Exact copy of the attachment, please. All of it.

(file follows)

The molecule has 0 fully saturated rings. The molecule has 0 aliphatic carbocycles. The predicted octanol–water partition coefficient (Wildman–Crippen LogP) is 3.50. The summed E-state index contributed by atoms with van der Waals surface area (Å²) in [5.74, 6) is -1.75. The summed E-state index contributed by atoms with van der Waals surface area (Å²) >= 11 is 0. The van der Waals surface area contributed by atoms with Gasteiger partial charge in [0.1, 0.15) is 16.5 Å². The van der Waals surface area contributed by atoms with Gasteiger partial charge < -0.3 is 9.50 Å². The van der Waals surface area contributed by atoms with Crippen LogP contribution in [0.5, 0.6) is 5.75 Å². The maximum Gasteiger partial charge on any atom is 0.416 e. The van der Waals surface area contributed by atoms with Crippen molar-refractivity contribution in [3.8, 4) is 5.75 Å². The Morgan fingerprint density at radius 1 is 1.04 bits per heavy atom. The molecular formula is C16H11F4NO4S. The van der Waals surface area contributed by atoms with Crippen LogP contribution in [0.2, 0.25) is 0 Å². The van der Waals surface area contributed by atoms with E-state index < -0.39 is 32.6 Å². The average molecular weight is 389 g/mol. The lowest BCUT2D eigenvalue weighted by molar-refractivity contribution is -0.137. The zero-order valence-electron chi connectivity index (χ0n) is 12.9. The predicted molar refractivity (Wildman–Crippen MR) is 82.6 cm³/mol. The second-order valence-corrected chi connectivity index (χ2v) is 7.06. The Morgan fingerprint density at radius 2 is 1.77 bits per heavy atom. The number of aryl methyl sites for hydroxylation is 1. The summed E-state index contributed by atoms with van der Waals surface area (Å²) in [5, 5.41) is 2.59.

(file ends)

The molecule has 0 fully saturated rings. The molecule has 0 aliphatic carbocycles. The predicted octanol–water partition coefficient (Wildman–Crippen LogP) is 3.50. The summed E-state index contributed by atoms with van der Waals surface area (Å²) in [5.74, 6) is -1.75. The summed E-state index contributed by atoms with van der Waals surface area (Å²) >= 11 is 0. The van der Waals surface area contributed by atoms with Gasteiger partial charge in [0.1, 0.15) is 16.5 Å². The van der Waals surface area contributed by atoms with Gasteiger partial charge < -0.3 is 9.50 Å². The van der Waals surface area contributed by atoms with Crippen LogP contribution in [0.5, 0.6) is 5.75 Å². The maximum Gasteiger partial charge on any atom is 0.416 e. The van der Waals surface area contributed by atoms with Crippen molar-refractivity contribution in [3.8, 4) is 5.75 Å². The Morgan fingerprint density at radius 1 is 1.04 bits per heavy atom. The molecular formula is C16H11F4NO4S. The van der Waals surface area contributed by atoms with Crippen LogP contribution in [0.2, 0.25) is 0 Å². The van der Waals surface area contributed by atoms with E-state index < -0.39 is 32.6 Å². The average molecular weight is 389 g/mol. The lowest BCUT2D eigenvalue weighted by molar-refractivity contribution is -0.137. The zero-order valence-electron chi connectivity index (χ0n) is 12.9. The predicted molar refractivity (Wildman–Crippen MR) is 82.6 cm³/mol. The second-order valence-corrected chi connectivity index (χ2v) is 7.06. The Morgan fingerprint density at radius 2 is 1.77 bits per heavy atom. The number of aryl methyl sites for hydroxylation is 1. The summed E-state index contributed by atoms with van der Waals surface area (Å²) in [5, 5.41) is 2.59.